The Tacit Dimension
By Michael Polanyi
This book “argues that tacit knowledge—tradition, inherited practices, implied values, and prejudgments—is a crucial part of scientific knowledge.” It’s actually quite short, around a hundred pages, with just three chapters. It’s focused on Polanyi’s idea of tacit knowledge, “which consists of things we know without being able to say how we know them.”
It’s about how we draw from “a vast arsenal of assumptions about how the world works” as well as the discoveries made by our predecessors; and “…it validates what thinkers, artists, designers, writers, poets, musicians, and scientists (albeit too few of these) consistently admit: we cannot account as to the origin of the initial idea or notion that launches our investigations.” These ideas seem to have a lot of currency in pedagogical theory, and a wide-reaching power.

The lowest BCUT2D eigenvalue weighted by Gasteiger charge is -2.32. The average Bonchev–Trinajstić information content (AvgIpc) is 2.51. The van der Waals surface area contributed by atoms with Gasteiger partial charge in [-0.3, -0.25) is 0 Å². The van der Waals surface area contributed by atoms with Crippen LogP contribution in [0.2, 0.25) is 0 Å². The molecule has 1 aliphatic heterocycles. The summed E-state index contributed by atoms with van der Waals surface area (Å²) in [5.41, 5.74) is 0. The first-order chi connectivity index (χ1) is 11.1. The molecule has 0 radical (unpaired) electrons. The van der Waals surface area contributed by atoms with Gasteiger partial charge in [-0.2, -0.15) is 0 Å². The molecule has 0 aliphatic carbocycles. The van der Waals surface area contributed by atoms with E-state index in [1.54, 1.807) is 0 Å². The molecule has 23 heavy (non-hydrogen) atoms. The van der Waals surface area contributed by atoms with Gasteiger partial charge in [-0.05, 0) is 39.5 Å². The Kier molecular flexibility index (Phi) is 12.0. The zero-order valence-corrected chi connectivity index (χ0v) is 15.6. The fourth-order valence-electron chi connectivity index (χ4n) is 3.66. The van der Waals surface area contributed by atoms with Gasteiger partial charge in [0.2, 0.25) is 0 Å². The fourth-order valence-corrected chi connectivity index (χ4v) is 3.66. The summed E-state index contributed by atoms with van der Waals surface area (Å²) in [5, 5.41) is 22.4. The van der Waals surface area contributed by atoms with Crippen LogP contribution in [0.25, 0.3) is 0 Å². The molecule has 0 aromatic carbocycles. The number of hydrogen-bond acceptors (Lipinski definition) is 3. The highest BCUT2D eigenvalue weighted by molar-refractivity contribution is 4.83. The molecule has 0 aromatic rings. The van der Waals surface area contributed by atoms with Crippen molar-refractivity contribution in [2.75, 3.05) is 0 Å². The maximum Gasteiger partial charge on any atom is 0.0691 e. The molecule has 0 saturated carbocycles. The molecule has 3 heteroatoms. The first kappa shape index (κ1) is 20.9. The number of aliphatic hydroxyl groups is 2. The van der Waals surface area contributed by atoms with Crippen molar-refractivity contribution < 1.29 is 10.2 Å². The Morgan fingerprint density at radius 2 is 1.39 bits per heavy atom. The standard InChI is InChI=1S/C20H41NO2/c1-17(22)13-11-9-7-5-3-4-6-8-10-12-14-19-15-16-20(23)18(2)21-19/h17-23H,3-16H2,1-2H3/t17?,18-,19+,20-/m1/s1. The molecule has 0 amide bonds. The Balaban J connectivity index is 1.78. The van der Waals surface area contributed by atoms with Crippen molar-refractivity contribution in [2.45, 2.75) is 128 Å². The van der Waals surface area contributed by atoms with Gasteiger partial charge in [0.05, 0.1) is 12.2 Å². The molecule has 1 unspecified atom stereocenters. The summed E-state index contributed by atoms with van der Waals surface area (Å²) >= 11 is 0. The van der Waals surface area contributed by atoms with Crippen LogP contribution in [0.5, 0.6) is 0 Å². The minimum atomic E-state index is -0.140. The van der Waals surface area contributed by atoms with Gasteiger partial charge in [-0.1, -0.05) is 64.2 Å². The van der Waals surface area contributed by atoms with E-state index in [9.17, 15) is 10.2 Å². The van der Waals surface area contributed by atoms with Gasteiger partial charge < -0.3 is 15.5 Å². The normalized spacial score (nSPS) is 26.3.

The Tacit Dimension is based on a series of lectures Polanyi delivered at Yale in the early ‘60s, and is a “deeply philosophical book, full of penetrating ideas, particularly about the knowledge of the world and the world of knowledge…” One thing I didn’t know: Polanyi actually become well-known as an innovative scientist before he rose to prominence in philosophy and the social sciences. It seems he tasked himself with no less than understanding the world and the workings of knowledge; he was a polymath, of “limitless curiosity”, who draws on deep understanding of many fields to probe the depths of human knowledge and understanding. Impressive dude!
I actually have another, longer book by Polanyi — Personal Knowledge — which I picked up at a used bookstore in Seattle, and still haven’t yet cracked open. But apparently this is a much more condensed and accessible book; perhaps I should pick up this one to read first!